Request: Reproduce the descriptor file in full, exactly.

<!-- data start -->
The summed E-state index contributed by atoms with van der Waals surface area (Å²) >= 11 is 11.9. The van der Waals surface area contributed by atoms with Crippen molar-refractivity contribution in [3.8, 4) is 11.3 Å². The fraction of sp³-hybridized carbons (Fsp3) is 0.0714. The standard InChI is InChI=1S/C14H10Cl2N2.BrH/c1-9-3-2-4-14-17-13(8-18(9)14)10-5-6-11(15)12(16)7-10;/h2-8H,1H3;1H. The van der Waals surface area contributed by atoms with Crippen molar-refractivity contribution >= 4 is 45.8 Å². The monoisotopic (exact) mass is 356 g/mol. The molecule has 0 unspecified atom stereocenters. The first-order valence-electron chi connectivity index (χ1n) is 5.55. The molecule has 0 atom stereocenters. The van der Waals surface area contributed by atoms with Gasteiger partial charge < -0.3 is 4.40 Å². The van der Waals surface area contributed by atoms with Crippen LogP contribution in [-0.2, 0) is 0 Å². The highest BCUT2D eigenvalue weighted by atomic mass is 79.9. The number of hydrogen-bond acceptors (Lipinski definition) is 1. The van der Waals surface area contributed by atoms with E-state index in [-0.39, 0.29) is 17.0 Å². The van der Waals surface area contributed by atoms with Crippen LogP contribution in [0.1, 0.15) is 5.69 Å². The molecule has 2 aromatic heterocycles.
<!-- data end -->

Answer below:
The summed E-state index contributed by atoms with van der Waals surface area (Å²) >= 11 is 11.9. The van der Waals surface area contributed by atoms with Crippen molar-refractivity contribution in [3.8, 4) is 11.3 Å². The fraction of sp³-hybridized carbons (Fsp3) is 0.0714. The standard InChI is InChI=1S/C14H10Cl2N2.BrH/c1-9-3-2-4-14-17-13(8-18(9)14)10-5-6-11(15)12(16)7-10;/h2-8H,1H3;1H. The van der Waals surface area contributed by atoms with Crippen molar-refractivity contribution >= 4 is 45.8 Å². The monoisotopic (exact) mass is 356 g/mol. The molecule has 0 unspecified atom stereocenters. The first-order valence-electron chi connectivity index (χ1n) is 5.55. The molecule has 0 atom stereocenters. The van der Waals surface area contributed by atoms with Gasteiger partial charge < -0.3 is 4.40 Å². The van der Waals surface area contributed by atoms with Crippen LogP contribution in [-0.2, 0) is 0 Å². The highest BCUT2D eigenvalue weighted by atomic mass is 79.9. The number of hydrogen-bond acceptors (Lipinski definition) is 1. The van der Waals surface area contributed by atoms with E-state index in [-0.39, 0.29) is 17.0 Å². The van der Waals surface area contributed by atoms with Crippen LogP contribution in [0.1, 0.15) is 5.69 Å². The molecule has 2 aromatic heterocycles.